Continuing from the Part 2.
But if this was the good news – if what Jesus did was to open up a way to live as they do in the higher realms – then we’d expect to see some teachings on this subject.
And we have just that, in that Jesus explained, many times, how this process would work((We covered this in other Discourses, so I won’t go repeat everything here.)):
The seed will be sown in many people, but will grow in those that correspond to “good ground.”
The seed will start as a very small thing, but will grow into a very large thing.
It will be a progressive, organic process.
More than this, Jesus was very clear that he was instituting something new and radically different. In the 9th chapter of Matthew, teachers of the law complain to him that his students weren’t behaving in approved ways. He responded by saying this:
No man sews a piece of new (unshrunken) cloth into an old garment, because that new cloth will pull away from the garment, and the tear will be made worse. Neither do men put new wine into old wine-skins, or else the skins will burst, the wine will be spilled, and the skins will be ruined. Men put new wine into new wine-skins, and both are preserved.
There’s not a lot of distance between that and, “I’m teaching an entirely new model.”
So, Jesus clearly laid a foundation for this new way to live by describing how those who did what he said would experience this in their lives. And that might have been enough. “Here’s what will happen to you, and it will get you to your goal” is all that was really needed. Still, if I were present at the time, I certainly would have wanted more detail. And, as it happens, Jesus did give them more.
The New Model
While it has gone almost entirely unnoticed, Jesus introduced a new model of judging right and wrong. It’s been sitting openly in the pages of the gospels for a long, long time.
The old method is something we all reflexively assume these days. It was also the model Jesus faced directly in the Law of Moses. As we know, it works like this:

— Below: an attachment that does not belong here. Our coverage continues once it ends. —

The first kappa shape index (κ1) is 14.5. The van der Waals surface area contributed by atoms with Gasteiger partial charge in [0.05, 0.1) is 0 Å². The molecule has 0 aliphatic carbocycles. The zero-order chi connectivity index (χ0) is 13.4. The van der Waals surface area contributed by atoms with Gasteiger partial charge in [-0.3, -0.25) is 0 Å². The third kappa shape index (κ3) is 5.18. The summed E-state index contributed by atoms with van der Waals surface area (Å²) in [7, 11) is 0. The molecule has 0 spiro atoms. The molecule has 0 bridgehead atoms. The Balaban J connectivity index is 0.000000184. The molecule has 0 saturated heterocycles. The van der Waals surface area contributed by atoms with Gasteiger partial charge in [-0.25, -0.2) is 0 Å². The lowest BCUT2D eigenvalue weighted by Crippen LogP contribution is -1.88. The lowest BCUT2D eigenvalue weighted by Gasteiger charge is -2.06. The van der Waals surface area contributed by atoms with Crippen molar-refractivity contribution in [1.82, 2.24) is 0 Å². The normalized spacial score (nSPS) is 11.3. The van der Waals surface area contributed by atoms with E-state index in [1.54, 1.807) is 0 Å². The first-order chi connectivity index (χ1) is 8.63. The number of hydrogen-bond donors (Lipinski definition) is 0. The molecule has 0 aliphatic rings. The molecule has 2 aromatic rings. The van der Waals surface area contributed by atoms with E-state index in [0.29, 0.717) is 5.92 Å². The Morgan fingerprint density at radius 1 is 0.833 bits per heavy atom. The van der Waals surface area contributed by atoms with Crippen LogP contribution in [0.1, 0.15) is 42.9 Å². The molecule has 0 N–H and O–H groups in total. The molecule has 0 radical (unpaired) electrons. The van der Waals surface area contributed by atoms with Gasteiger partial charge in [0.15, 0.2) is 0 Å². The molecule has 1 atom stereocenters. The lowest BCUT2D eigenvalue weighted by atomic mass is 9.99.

A set of rules are defined and ascribed to some higher power: A god, a king, wise men, the will of the people, etc.
People are punished if they do not obey the rules.
To establish themselves as “good,” people show that they haven’t broken any of the rules.
The fundamental concept of this model is that we must measure ourselves against an external standard. This seems very normal to those of us who’ve been raised this way, but rules operate on a different model than the human mind.
The rule model requires us to memorize data that we didn’t produce and may not understand. And we’re not good at that. Humans are great at recognizing patterns but bad at memorizing data. For us to remember things, we have to consider them meaningful in some way.
To state it plainly, the old model demotes our minds. It places our consciousness beneath the rule, subservient to it. The fascinating thing about Jesus’ new model is that it makes the opposite structural assumption and places human consciousness in the top position, not in the subservient position.
Jesus placed human consciousness and its natural operations as the essential component, moving past the rules model.
The new model that Jesus taught works like this:
A person knows what they like and don’t like.
By doing things to others that they would not like themselves, they condemn their own actions.
By doing things to others what they would like themselves, they justify their actions.
This is the Golden Rule model, and we do see it in the world, but mostly in private or at the fringes. Jesus, however, placed it as the only and ultimate model and tossed the old model away.